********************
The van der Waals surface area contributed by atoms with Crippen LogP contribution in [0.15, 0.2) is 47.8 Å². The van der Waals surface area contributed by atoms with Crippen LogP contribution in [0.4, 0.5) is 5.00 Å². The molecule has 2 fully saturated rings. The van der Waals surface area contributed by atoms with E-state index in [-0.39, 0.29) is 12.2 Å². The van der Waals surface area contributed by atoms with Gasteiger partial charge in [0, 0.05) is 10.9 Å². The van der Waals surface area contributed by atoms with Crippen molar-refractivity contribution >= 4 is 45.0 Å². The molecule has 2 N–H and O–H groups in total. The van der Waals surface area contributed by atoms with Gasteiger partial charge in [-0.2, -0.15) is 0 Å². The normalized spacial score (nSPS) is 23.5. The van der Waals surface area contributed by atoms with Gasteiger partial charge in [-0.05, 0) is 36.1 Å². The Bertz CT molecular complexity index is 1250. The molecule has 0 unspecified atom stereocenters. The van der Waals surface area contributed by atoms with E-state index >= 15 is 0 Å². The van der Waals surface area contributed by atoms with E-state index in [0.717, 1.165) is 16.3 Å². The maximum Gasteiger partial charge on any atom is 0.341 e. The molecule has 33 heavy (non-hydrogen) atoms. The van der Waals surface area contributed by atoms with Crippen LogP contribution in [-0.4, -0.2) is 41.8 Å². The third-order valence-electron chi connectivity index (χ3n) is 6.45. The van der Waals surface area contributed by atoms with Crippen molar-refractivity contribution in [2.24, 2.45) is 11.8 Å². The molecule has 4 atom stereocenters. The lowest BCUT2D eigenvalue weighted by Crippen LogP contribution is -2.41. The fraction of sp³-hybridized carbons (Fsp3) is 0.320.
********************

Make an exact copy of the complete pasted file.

The van der Waals surface area contributed by atoms with Crippen LogP contribution in [0.15, 0.2) is 47.8 Å². The van der Waals surface area contributed by atoms with Crippen LogP contribution in [0.4, 0.5) is 5.00 Å². The molecule has 2 fully saturated rings. The van der Waals surface area contributed by atoms with E-state index in [-0.39, 0.29) is 12.2 Å². The van der Waals surface area contributed by atoms with Gasteiger partial charge in [0, 0.05) is 10.9 Å². The van der Waals surface area contributed by atoms with Crippen molar-refractivity contribution >= 4 is 45.0 Å². The molecule has 2 N–H and O–H groups in total. The van der Waals surface area contributed by atoms with Gasteiger partial charge in [-0.2, -0.15) is 0 Å². The normalized spacial score (nSPS) is 23.5. The van der Waals surface area contributed by atoms with Gasteiger partial charge in [-0.05, 0) is 36.1 Å². The Bertz CT molecular complexity index is 1250. The molecule has 0 unspecified atom stereocenters. The van der Waals surface area contributed by atoms with E-state index >= 15 is 0 Å². The van der Waals surface area contributed by atoms with E-state index in [0.717, 1.165) is 16.3 Å². The maximum Gasteiger partial charge on any atom is 0.341 e. The molecule has 33 heavy (non-hydrogen) atoms. The van der Waals surface area contributed by atoms with Crippen LogP contribution in [-0.4, -0.2) is 41.8 Å². The third-order valence-electron chi connectivity index (χ3n) is 6.45. The van der Waals surface area contributed by atoms with Crippen molar-refractivity contribution in [2.24, 2.45) is 11.8 Å². The molecule has 4 atom stereocenters. The lowest BCUT2D eigenvalue weighted by Crippen LogP contribution is -2.41. The fraction of sp³-hybridized carbons (Fsp3) is 0.320.